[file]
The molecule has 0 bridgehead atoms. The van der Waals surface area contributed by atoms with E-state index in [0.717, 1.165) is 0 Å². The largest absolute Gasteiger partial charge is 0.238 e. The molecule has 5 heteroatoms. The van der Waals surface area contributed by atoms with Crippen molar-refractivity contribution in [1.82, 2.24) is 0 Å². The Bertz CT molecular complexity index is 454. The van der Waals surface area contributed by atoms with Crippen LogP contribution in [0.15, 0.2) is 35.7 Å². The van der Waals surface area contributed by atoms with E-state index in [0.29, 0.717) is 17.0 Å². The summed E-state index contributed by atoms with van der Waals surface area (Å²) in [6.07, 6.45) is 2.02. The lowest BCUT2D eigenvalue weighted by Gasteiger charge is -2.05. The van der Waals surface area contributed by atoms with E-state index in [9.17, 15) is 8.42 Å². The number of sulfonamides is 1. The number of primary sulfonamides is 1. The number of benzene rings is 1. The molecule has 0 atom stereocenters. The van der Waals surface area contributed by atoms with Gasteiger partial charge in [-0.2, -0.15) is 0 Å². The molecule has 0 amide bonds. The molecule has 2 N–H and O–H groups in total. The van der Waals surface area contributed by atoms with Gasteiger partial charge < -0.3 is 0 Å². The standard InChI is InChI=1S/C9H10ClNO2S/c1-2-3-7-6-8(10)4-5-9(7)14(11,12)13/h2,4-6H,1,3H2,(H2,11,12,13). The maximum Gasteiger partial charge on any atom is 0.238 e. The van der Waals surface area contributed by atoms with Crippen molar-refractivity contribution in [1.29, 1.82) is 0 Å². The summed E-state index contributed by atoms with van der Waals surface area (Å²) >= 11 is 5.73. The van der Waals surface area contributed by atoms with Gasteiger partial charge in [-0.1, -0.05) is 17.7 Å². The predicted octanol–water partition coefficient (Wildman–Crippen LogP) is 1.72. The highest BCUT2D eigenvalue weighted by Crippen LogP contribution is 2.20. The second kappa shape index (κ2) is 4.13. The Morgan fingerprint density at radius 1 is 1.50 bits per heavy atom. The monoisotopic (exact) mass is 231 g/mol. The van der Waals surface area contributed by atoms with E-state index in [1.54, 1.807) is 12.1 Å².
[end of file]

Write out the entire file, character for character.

The molecule has 0 bridgehead atoms. The van der Waals surface area contributed by atoms with E-state index in [0.717, 1.165) is 0 Å². The largest absolute Gasteiger partial charge is 0.238 e. The molecule has 5 heteroatoms. The van der Waals surface area contributed by atoms with Crippen molar-refractivity contribution in [1.82, 2.24) is 0 Å². The Bertz CT molecular complexity index is 454. The van der Waals surface area contributed by atoms with Crippen LogP contribution in [0.15, 0.2) is 35.7 Å². The van der Waals surface area contributed by atoms with E-state index in [0.29, 0.717) is 17.0 Å². The summed E-state index contributed by atoms with van der Waals surface area (Å²) in [6.07, 6.45) is 2.02. The lowest BCUT2D eigenvalue weighted by Gasteiger charge is -2.05. The van der Waals surface area contributed by atoms with E-state index in [9.17, 15) is 8.42 Å². The number of sulfonamides is 1. The number of primary sulfonamides is 1. The number of benzene rings is 1. The molecule has 0 atom stereocenters. The van der Waals surface area contributed by atoms with Gasteiger partial charge in [-0.2, -0.15) is 0 Å². The molecule has 0 amide bonds. The molecule has 2 N–H and O–H groups in total. The van der Waals surface area contributed by atoms with Gasteiger partial charge < -0.3 is 0 Å². The standard InChI is InChI=1S/C9H10ClNO2S/c1-2-3-7-6-8(10)4-5-9(7)14(11,12)13/h2,4-6H,1,3H2,(H2,11,12,13). The maximum Gasteiger partial charge on any atom is 0.238 e. The van der Waals surface area contributed by atoms with Crippen molar-refractivity contribution in [1.29, 1.82) is 0 Å². The summed E-state index contributed by atoms with van der Waals surface area (Å²) >= 11 is 5.73. The van der Waals surface area contributed by atoms with Gasteiger partial charge in [-0.1, -0.05) is 17.7 Å². The predicted octanol–water partition coefficient (Wildman–Crippen LogP) is 1.72. The highest BCUT2D eigenvalue weighted by Crippen LogP contribution is 2.20. The second kappa shape index (κ2) is 4.13. The Morgan fingerprint density at radius 1 is 1.50 bits per heavy atom. The monoisotopic (exact) mass is 231 g/mol. The van der Waals surface area contributed by atoms with E-state index in [1.54, 1.807) is 12.1 Å².